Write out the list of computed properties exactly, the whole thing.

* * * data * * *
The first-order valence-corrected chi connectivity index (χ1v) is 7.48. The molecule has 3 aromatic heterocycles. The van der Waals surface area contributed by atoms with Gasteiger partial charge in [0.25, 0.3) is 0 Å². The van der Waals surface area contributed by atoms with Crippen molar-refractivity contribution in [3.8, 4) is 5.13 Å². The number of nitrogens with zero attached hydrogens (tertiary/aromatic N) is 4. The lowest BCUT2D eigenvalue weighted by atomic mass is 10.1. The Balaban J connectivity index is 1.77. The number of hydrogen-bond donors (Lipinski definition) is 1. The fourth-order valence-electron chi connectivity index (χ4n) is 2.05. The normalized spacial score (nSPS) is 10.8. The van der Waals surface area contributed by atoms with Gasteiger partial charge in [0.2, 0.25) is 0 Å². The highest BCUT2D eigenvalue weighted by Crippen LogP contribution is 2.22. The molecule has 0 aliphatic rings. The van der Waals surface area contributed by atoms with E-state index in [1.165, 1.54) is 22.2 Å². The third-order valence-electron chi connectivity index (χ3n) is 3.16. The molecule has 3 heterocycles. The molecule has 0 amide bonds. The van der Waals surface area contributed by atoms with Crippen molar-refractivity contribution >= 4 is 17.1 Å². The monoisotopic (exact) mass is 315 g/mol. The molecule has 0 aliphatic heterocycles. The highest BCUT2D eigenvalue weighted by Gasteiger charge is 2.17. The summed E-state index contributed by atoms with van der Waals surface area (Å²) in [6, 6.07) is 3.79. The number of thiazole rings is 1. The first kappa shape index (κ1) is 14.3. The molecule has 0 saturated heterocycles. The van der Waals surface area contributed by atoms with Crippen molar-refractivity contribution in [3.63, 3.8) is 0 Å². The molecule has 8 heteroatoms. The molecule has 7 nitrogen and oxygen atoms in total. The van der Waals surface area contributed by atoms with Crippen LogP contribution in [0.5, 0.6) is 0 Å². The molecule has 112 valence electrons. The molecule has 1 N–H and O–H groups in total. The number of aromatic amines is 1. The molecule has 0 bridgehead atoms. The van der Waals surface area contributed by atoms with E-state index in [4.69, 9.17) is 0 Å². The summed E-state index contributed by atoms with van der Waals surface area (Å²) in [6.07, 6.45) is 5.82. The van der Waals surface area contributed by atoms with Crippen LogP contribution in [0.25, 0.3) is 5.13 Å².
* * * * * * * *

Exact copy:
The first-order valence-corrected chi connectivity index (χ1v) is 7.48. The molecule has 3 aromatic heterocycles. The van der Waals surface area contributed by atoms with Gasteiger partial charge in [0.25, 0.3) is 0 Å². The van der Waals surface area contributed by atoms with Crippen molar-refractivity contribution in [3.8, 4) is 5.13 Å². The number of nitrogens with zero attached hydrogens (tertiary/aromatic N) is 4. The lowest BCUT2D eigenvalue weighted by atomic mass is 10.1. The Balaban J connectivity index is 1.77. The number of hydrogen-bond donors (Lipinski definition) is 1. The fourth-order valence-electron chi connectivity index (χ4n) is 2.05. The normalized spacial score (nSPS) is 10.8. The van der Waals surface area contributed by atoms with Gasteiger partial charge in [0.2, 0.25) is 0 Å². The highest BCUT2D eigenvalue weighted by Crippen LogP contribution is 2.22. The molecule has 0 aliphatic rings. The van der Waals surface area contributed by atoms with E-state index in [1.165, 1.54) is 22.2 Å². The third-order valence-electron chi connectivity index (χ3n) is 3.16. The molecule has 3 heterocycles. The molecule has 0 amide bonds. The van der Waals surface area contributed by atoms with Crippen molar-refractivity contribution >= 4 is 17.1 Å². The monoisotopic (exact) mass is 315 g/mol. The molecule has 0 aliphatic heterocycles. The highest BCUT2D eigenvalue weighted by Gasteiger charge is 2.17. The summed E-state index contributed by atoms with van der Waals surface area (Å²) in [6, 6.07) is 3.79. The number of thiazole rings is 1. The first kappa shape index (κ1) is 14.3. The molecule has 0 saturated heterocycles. The van der Waals surface area contributed by atoms with Crippen molar-refractivity contribution in [3.63, 3.8) is 0 Å². The molecule has 8 heteroatoms. The molecule has 7 nitrogen and oxygen atoms in total. The van der Waals surface area contributed by atoms with Crippen LogP contribution in [0.5, 0.6) is 0 Å². The molecule has 112 valence electrons. The molecule has 1 N–H and O–H groups in total. The number of aromatic amines is 1. The molecule has 0 bridgehead atoms. The van der Waals surface area contributed by atoms with E-state index in [4.69, 9.17) is 0 Å². The summed E-state index contributed by atoms with van der Waals surface area (Å²) in [6.07, 6.45) is 5.82. The van der Waals surface area contributed by atoms with Crippen LogP contribution in [0.25, 0.3) is 5.13 Å².